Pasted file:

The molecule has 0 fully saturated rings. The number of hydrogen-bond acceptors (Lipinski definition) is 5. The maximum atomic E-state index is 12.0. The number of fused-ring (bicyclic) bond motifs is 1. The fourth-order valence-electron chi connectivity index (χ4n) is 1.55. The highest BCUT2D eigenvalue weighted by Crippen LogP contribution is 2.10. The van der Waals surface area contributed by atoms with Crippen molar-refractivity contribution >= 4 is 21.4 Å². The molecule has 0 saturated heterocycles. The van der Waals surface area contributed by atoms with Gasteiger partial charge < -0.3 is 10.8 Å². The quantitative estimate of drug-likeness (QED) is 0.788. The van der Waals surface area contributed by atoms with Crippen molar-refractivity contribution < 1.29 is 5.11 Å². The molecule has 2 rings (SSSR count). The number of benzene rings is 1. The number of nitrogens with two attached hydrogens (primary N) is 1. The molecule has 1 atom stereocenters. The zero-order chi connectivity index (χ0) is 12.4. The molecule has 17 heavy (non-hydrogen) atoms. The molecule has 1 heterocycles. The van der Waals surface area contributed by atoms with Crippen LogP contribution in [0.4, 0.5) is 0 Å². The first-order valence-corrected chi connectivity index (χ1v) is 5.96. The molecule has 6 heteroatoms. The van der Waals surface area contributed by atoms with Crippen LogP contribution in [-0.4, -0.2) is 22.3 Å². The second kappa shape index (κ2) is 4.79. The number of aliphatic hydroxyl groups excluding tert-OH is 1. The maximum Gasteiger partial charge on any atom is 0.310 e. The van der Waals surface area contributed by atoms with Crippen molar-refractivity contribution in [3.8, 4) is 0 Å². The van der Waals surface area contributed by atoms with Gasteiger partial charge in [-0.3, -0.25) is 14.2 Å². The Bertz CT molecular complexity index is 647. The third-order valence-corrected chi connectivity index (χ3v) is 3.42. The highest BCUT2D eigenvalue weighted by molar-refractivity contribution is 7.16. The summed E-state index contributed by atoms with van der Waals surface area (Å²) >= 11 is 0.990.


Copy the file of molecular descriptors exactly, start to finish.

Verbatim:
The molecule has 0 fully saturated rings. The number of hydrogen-bond acceptors (Lipinski definition) is 5. The maximum atomic E-state index is 12.0. The number of fused-ring (bicyclic) bond motifs is 1. The fourth-order valence-electron chi connectivity index (χ4n) is 1.55. The highest BCUT2D eigenvalue weighted by Crippen LogP contribution is 2.10. The van der Waals surface area contributed by atoms with Crippen molar-refractivity contribution >= 4 is 21.4 Å². The molecule has 0 saturated heterocycles. The van der Waals surface area contributed by atoms with Gasteiger partial charge < -0.3 is 10.8 Å². The quantitative estimate of drug-likeness (QED) is 0.788. The van der Waals surface area contributed by atoms with Crippen molar-refractivity contribution < 1.29 is 5.11 Å². The molecule has 2 rings (SSSR count). The number of benzene rings is 1. The number of nitrogens with two attached hydrogens (primary N) is 1. The molecule has 1 atom stereocenters. The zero-order chi connectivity index (χ0) is 12.4. The molecule has 17 heavy (non-hydrogen) atoms. The molecule has 1 heterocycles. The van der Waals surface area contributed by atoms with Crippen LogP contribution in [0.4, 0.5) is 0 Å². The first-order valence-corrected chi connectivity index (χ1v) is 5.96. The molecule has 6 heteroatoms. The van der Waals surface area contributed by atoms with Crippen LogP contribution in [-0.4, -0.2) is 22.3 Å². The second kappa shape index (κ2) is 4.79. The number of aliphatic hydroxyl groups excluding tert-OH is 1. The maximum Gasteiger partial charge on any atom is 0.310 e. The van der Waals surface area contributed by atoms with Crippen molar-refractivity contribution in [3.8, 4) is 0 Å². The van der Waals surface area contributed by atoms with Gasteiger partial charge in [-0.3, -0.25) is 14.2 Å². The Bertz CT molecular complexity index is 647. The third-order valence-corrected chi connectivity index (χ3v) is 3.42. The highest BCUT2D eigenvalue weighted by molar-refractivity contribution is 7.16. The summed E-state index contributed by atoms with van der Waals surface area (Å²) >= 11 is 0.990.